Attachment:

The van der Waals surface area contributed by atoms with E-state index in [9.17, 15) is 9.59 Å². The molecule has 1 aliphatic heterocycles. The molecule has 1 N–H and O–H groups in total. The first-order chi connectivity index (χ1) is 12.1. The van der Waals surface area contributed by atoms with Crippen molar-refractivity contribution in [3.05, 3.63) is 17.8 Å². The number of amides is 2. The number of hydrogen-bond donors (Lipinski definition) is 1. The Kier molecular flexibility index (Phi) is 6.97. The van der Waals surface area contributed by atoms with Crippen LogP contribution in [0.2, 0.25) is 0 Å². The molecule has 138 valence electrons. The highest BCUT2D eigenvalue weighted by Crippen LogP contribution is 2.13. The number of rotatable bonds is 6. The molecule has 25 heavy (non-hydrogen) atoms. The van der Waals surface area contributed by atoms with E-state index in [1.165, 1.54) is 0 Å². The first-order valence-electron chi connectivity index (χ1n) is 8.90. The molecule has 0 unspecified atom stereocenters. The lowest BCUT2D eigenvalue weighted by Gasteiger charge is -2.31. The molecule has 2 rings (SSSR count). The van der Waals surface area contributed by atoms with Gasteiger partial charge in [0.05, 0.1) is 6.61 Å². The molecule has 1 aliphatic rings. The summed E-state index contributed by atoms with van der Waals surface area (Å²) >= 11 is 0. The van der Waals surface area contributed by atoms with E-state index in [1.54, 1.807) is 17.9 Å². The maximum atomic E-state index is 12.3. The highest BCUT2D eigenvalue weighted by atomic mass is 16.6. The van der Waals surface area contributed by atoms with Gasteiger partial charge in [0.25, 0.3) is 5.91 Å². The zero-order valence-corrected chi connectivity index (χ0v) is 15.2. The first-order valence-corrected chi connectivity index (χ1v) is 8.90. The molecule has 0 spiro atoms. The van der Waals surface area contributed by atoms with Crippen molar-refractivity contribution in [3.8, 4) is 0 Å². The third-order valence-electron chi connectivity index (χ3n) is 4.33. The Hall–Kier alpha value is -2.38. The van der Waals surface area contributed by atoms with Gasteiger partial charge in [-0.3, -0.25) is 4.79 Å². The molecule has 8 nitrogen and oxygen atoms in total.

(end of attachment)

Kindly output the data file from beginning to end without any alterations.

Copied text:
The van der Waals surface area contributed by atoms with E-state index in [9.17, 15) is 9.59 Å². The molecule has 1 aliphatic heterocycles. The molecule has 1 N–H and O–H groups in total. The first-order chi connectivity index (χ1) is 12.1. The van der Waals surface area contributed by atoms with Crippen molar-refractivity contribution in [3.05, 3.63) is 17.8 Å². The number of amides is 2. The number of hydrogen-bond donors (Lipinski definition) is 1. The Kier molecular flexibility index (Phi) is 6.97. The van der Waals surface area contributed by atoms with Crippen LogP contribution in [0.2, 0.25) is 0 Å². The molecule has 138 valence electrons. The highest BCUT2D eigenvalue weighted by Crippen LogP contribution is 2.13. The number of rotatable bonds is 6. The molecule has 25 heavy (non-hydrogen) atoms. The van der Waals surface area contributed by atoms with E-state index in [1.165, 1.54) is 0 Å². The first-order valence-electron chi connectivity index (χ1n) is 8.90. The molecule has 0 unspecified atom stereocenters. The lowest BCUT2D eigenvalue weighted by Gasteiger charge is -2.31. The molecule has 2 rings (SSSR count). The van der Waals surface area contributed by atoms with Gasteiger partial charge in [0.05, 0.1) is 6.61 Å². The molecule has 1 aliphatic rings. The summed E-state index contributed by atoms with van der Waals surface area (Å²) >= 11 is 0. The van der Waals surface area contributed by atoms with E-state index in [1.54, 1.807) is 17.9 Å². The maximum atomic E-state index is 12.3. The highest BCUT2D eigenvalue weighted by atomic mass is 16.6. The van der Waals surface area contributed by atoms with Gasteiger partial charge in [0.25, 0.3) is 5.91 Å². The zero-order valence-corrected chi connectivity index (χ0v) is 15.2. The first-order valence-corrected chi connectivity index (χ1v) is 8.90. The molecule has 0 spiro atoms. The van der Waals surface area contributed by atoms with Crippen molar-refractivity contribution in [3.8, 4) is 0 Å². The third-order valence-electron chi connectivity index (χ3n) is 4.33. The Hall–Kier alpha value is -2.38. The van der Waals surface area contributed by atoms with Gasteiger partial charge in [-0.3, -0.25) is 4.79 Å². The molecule has 8 nitrogen and oxygen atoms in total.